Pipturus argenteus – Native Mulberry.
Native to northern Queensland it is known as the Native or White Mulberry.
Synonyms include Pipturus velutinus and Urtica argentea.
A fast growing, straggly shrub or small tree up to 10 m high.
Branches arise near the base of the short, cylindrical trunk.
Young twigs, petioles and leaves are covered in white hairs.
Trees are evergreen and reasonably drought tolerant.
Leaves, on petioles and up to 10 cm long, are alternately arranged in a spiral.
The stipules are a few mms long with pointed tips.
The elliptic to ovate leaf blades are mid to deep green above.
The lower surface is almost white due to a dense layer of hairs.
The edges have small teeth.
The 3 basal lateral veins are the most prominent.
Male and female flowers, in axillary inflorescences, are on separate plants.
The white flowers are in globular clusters.
Male flowers have a perianth of 4 tepals only 1 to 2 mm long.
They are sometimes described as having 4 sepals and no petals.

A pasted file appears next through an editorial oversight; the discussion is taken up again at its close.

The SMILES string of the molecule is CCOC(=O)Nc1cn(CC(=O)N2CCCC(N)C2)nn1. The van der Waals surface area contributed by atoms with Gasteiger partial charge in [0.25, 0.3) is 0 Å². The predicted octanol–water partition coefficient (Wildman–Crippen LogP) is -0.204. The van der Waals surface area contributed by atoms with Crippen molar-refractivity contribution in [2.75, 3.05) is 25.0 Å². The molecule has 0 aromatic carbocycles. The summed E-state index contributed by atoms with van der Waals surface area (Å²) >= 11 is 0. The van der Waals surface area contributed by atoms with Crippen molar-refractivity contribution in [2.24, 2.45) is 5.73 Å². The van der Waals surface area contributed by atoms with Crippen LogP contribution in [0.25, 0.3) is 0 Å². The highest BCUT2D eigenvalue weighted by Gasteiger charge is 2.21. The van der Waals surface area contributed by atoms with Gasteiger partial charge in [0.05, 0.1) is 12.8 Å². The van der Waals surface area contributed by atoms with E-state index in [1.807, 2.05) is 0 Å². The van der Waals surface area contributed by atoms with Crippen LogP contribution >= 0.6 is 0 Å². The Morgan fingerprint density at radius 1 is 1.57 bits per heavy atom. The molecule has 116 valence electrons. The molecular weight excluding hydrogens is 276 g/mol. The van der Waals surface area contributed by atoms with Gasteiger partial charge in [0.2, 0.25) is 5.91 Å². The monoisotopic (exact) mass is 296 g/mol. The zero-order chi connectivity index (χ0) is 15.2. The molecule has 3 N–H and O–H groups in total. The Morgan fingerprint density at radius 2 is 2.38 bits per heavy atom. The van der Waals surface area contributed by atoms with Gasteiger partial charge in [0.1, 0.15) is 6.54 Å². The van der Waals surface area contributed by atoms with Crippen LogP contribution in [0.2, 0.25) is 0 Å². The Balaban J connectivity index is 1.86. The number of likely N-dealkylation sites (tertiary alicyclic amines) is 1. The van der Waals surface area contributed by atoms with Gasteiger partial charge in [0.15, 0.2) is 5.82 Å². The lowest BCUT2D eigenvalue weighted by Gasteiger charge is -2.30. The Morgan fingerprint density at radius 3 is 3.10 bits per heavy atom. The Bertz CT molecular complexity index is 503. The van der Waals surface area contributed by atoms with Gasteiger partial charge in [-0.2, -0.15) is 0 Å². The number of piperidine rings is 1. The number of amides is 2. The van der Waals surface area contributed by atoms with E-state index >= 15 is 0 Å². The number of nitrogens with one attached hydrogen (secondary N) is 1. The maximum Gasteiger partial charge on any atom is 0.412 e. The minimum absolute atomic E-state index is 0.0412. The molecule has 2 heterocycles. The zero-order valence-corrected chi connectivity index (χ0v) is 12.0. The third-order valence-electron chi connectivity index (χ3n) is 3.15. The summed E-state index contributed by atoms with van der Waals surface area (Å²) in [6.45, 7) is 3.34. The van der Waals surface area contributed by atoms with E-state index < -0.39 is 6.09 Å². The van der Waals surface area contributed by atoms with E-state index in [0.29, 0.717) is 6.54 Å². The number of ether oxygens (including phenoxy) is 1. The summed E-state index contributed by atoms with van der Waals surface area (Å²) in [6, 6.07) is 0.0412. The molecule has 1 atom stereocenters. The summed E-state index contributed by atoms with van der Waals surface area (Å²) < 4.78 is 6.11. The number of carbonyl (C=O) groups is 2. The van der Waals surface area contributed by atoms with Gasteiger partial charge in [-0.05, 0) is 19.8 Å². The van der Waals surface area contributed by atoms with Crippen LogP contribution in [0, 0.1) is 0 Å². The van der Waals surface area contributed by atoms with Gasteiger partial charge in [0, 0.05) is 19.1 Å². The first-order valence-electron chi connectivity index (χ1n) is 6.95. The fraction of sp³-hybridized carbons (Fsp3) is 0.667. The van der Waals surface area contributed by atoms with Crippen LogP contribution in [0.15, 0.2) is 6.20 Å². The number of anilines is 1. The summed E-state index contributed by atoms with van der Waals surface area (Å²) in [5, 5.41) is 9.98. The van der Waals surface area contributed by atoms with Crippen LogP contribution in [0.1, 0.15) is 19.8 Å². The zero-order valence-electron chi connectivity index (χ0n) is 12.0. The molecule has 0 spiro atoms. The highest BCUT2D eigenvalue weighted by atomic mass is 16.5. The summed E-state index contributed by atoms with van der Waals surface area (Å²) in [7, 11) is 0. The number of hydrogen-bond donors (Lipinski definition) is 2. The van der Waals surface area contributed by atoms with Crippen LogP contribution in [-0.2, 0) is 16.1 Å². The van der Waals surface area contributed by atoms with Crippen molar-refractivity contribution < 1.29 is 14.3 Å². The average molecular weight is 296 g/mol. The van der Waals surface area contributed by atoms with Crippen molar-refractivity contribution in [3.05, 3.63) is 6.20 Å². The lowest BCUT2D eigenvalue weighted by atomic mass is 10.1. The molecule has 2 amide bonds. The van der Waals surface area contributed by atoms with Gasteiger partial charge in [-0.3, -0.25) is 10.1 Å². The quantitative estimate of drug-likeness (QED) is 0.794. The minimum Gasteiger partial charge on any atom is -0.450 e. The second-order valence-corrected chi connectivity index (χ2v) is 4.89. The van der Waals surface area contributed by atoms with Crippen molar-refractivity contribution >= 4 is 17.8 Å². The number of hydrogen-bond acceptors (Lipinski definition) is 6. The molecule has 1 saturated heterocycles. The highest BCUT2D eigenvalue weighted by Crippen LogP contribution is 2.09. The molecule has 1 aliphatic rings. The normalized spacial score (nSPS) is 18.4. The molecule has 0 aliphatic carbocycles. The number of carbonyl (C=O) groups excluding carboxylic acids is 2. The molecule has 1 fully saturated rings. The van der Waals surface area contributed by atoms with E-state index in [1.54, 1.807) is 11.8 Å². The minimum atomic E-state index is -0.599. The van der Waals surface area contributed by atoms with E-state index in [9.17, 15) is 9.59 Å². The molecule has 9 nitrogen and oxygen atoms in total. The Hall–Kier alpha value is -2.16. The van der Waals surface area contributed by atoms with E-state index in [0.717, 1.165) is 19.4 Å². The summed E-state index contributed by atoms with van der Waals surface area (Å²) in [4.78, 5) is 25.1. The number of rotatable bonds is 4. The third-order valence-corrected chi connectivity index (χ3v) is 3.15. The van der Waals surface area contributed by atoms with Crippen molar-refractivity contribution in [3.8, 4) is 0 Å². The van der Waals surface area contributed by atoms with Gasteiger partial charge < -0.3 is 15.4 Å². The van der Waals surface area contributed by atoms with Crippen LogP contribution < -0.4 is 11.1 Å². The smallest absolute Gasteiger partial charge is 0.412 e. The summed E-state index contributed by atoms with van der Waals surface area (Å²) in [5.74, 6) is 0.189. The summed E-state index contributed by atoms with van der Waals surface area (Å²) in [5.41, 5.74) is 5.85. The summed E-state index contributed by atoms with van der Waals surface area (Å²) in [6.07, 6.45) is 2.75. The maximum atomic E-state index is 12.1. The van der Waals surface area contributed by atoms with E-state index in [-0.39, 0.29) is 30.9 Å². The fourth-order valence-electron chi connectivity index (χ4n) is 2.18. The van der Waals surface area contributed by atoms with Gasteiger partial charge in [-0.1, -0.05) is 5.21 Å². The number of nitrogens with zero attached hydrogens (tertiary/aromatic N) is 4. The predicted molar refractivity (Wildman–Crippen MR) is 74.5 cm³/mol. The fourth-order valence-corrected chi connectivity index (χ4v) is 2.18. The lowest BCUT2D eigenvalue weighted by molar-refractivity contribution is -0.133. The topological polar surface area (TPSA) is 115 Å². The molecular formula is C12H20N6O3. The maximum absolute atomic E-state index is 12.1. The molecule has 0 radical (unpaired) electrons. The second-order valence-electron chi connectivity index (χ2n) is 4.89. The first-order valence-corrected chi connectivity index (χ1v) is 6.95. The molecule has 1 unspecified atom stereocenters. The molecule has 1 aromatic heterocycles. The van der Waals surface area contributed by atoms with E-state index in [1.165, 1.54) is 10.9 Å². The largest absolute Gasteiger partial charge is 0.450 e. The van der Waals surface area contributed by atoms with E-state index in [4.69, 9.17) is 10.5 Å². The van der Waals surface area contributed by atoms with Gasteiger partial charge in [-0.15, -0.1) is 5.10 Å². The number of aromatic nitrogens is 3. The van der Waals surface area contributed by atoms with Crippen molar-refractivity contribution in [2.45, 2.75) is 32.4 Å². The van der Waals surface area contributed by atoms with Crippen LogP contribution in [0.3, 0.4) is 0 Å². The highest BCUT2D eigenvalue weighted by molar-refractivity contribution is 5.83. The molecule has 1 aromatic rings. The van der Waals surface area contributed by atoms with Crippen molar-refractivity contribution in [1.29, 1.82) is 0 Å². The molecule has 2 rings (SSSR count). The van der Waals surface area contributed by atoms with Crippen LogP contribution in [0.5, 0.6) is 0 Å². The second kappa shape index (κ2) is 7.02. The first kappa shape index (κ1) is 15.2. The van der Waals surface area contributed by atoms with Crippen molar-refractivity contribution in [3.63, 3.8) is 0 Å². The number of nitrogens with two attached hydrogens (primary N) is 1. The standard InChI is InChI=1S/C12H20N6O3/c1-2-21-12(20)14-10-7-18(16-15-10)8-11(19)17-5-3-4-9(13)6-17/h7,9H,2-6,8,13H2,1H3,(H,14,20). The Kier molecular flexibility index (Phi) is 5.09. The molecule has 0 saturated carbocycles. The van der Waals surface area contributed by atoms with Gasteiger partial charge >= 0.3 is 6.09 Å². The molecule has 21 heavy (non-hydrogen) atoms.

There are 4 stamens opposite, and longer than, the sepals.
Anthers open via longitudinal slits.
There is a rudimentary ovary (a pistillode).
Female flowers occur in clusters along a short stem.
Individual flowers have a short or no stem.
There are 4 tepals (or 4 sepals and no petals).
They are sometimes unequal and their bases are fused.
The ovary is reduced to 1 carpel with a single locule and 1 ovule.
Styles are about 2 mm long and hairy.
The fruit are globular, about 6 mm across and ripen from green to white.
Each multiple fruit contains all the individual, 1 mm fruit formed by each flower in the inflorescence.
The white flesh develops from the swollen perianth.
The whole fruit is covered in short, white hairs.
Pipturis (Family Urticaceae) and Morus (mulberries in Family Moraceae) are very similar.
They are both in the Order Rosales and some suggest the 2 families should be united.